The Leave it to Beaver approach to problem solving is also delighfully refreshing--the spells only half work; unlike the obvious fantasy formulae in countless later books and movies, the magic leaves plenty of room for human ingenuity and skill,as well as the need to make decisions. Eager's other great fantasy, Knight's Castle, also continues in this vein, the hyjinks and hilarity deriving from,and always affirming,the human.
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on October 20, 1999
Half Magic may have been my favorite book as a kid -- I knew then what I loved about it, but it was only when I reread it as an adult that I realized just how much the book had given to me. Half Magic is a book of fantasy about real kids who play and argue and fight. They're good solid kids who know the difference between right and wrong. Edward Eager's style is matter-of-fact, succinct and hilarious. All of this I loved as a kid (and still do). But there's something else at work in Half Magic, aside from a terrific plot about a magic coin that grants half of your wishes, in its own inimitable way. The children in Half Magic have no father, and one of the strands of the plot has to do with a "rather small gentleman" who befriends the children and may wind up becoming their stepfather. Jane, the oldest child, will have nothing of it, telling her siblings "Everything's just spoiled, that's all!". A few paragraphs later, Eager gently explains: "She felt awful inside, the wy you always do when you've been perfectly hateful to those you love best, and she didn't even know why she had done it. She didn't know why the mere thought of Mr. Smith upset her so -- or if she did kow the reason, she didn't want to admit it, even to herself. But the thing was that Jane was the only one of the four children who really remembered their father." As it happens, I was the youngest child in a family where the father died at a young age. I think that when I first read Half Magic, I was simply pleased to have something in common with the heroes of the book. It was when I read the book to my own kids that I realized how simply, and how truly, Eager captured the emotions of children who need to come to terms with loss. And this in the framework of a rollicking, funny book.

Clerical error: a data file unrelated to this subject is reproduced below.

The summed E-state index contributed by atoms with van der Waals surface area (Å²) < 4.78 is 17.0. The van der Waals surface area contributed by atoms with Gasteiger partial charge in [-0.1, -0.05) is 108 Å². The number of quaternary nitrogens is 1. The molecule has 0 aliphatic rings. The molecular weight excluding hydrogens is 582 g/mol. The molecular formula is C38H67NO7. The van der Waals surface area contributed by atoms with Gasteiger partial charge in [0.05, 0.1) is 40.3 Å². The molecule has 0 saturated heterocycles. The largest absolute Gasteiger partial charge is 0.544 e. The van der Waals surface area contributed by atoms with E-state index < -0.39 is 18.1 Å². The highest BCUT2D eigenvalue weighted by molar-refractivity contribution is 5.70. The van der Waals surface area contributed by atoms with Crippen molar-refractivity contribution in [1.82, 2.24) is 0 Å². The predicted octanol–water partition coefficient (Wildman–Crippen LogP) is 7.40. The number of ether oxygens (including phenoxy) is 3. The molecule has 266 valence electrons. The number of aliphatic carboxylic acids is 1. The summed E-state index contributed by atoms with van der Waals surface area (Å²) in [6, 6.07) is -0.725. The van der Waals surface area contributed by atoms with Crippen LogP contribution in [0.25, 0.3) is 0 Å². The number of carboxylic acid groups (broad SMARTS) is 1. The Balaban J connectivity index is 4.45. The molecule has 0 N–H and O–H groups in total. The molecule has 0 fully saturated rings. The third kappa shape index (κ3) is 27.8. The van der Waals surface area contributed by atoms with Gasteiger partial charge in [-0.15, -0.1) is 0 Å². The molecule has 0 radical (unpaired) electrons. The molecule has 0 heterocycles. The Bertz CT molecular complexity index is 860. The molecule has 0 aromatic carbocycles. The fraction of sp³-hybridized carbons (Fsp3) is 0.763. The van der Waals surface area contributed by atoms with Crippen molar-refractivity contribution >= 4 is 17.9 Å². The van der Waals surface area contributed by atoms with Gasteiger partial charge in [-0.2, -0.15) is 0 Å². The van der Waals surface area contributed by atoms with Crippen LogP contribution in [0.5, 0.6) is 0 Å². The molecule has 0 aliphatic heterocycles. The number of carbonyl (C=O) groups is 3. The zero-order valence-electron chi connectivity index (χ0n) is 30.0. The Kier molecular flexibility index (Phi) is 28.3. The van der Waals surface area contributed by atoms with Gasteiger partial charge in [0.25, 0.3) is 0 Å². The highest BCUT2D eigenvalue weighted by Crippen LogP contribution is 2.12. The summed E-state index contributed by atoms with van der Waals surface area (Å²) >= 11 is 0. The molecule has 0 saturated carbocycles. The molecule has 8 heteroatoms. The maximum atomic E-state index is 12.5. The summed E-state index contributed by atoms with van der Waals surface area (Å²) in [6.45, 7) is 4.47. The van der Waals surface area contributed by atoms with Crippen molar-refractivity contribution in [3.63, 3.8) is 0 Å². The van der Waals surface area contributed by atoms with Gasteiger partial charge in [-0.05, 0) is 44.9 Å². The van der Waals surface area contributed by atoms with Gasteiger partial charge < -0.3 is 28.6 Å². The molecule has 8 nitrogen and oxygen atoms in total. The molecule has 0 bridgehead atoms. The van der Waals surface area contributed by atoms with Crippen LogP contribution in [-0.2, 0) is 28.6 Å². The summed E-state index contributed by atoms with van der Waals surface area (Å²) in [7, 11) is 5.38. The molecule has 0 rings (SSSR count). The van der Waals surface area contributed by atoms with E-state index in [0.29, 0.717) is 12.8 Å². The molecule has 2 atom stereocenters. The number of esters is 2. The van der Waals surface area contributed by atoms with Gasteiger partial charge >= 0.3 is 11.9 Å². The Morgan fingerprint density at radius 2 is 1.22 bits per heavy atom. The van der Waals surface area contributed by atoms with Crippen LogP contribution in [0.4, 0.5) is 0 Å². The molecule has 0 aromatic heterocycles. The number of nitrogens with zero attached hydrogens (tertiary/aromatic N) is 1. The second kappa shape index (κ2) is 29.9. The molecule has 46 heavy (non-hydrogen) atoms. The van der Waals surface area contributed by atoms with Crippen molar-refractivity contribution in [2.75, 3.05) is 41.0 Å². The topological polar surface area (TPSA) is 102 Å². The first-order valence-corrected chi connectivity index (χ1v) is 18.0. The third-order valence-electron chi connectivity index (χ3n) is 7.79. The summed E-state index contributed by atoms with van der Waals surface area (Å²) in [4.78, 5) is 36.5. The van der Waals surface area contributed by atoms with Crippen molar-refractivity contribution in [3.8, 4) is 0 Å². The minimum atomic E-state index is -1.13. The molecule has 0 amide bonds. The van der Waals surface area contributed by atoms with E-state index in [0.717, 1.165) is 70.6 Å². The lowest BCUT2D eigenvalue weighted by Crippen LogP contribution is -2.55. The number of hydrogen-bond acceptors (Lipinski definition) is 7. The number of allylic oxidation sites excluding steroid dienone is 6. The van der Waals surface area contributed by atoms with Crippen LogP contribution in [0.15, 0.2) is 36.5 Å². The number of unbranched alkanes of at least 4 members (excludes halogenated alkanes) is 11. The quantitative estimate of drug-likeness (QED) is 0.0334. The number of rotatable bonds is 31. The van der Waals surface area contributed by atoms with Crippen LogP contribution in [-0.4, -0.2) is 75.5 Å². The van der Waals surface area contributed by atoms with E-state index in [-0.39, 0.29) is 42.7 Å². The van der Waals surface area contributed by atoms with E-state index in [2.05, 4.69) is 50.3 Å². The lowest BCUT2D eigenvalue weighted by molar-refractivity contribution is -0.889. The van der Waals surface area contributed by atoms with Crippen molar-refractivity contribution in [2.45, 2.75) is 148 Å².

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on August 3, 2010
Mostly, I love this book. I liked it as a kid (except for that caveat I'll get to in a minute). I like it now, as a grown-up. The story is interesting and engaging. The trouble the kids get themselves into is believable (well, for a fantasy novel...!), and I like their solutions. The problem of having to double all your wishes is interesting to me. The only thing is...

The only thing is that a whole chapter is taken up with a trip to a desert, where the children run across an evil, wicked, terrible Arab man. Even the illustration is an ugly caricature. There isn't even a feasible way to avoid this part - it's interwoven in the story in such a way that you can't simply say "Look, this is a part that I feel is inappropriate, we're not reading it today" and skip to the next part.

Now, I know, somebody is going to pop up and say "But you can't judge books from 60 years ago according to OUR standards today!" Fair enough. But I'm not reading this book to a child 50 years ago. I'm reading it (or not, actually - I haven't put it on my to-be-read list yet precisely because of this problem) to children NOW. Even when I was a kid, a mere 30 years after the book's publication, that part made me uncomfortable.

Am I saying you're bad for liking this book? Absolutely not. I like this book! Am I saying you shouldn't read this book to your children, or allow them to read it? Not necessarily. I certainly support you if that is your choice, but that's not what I mean to say. All I'm saying is that you should read this book yourself before you read it with your children (or use it in a classroom, especially if you have Arab students!), and decide for yourself the best way to approach this issue. It may be to find a way to skip that passage, or it may be to not read the book just yet (or at all - there are plenty of good books out there, choosing one always requires NOT-choosing another!) or it may be to discuss this part with your children and explain your views on the subject, or it may be that you think it's not a big deal. (I disagree with the last, but that's your choice.)

Other than that one thing, this is a very good book. It's just that that one thing is SO important. Please pre-read this book.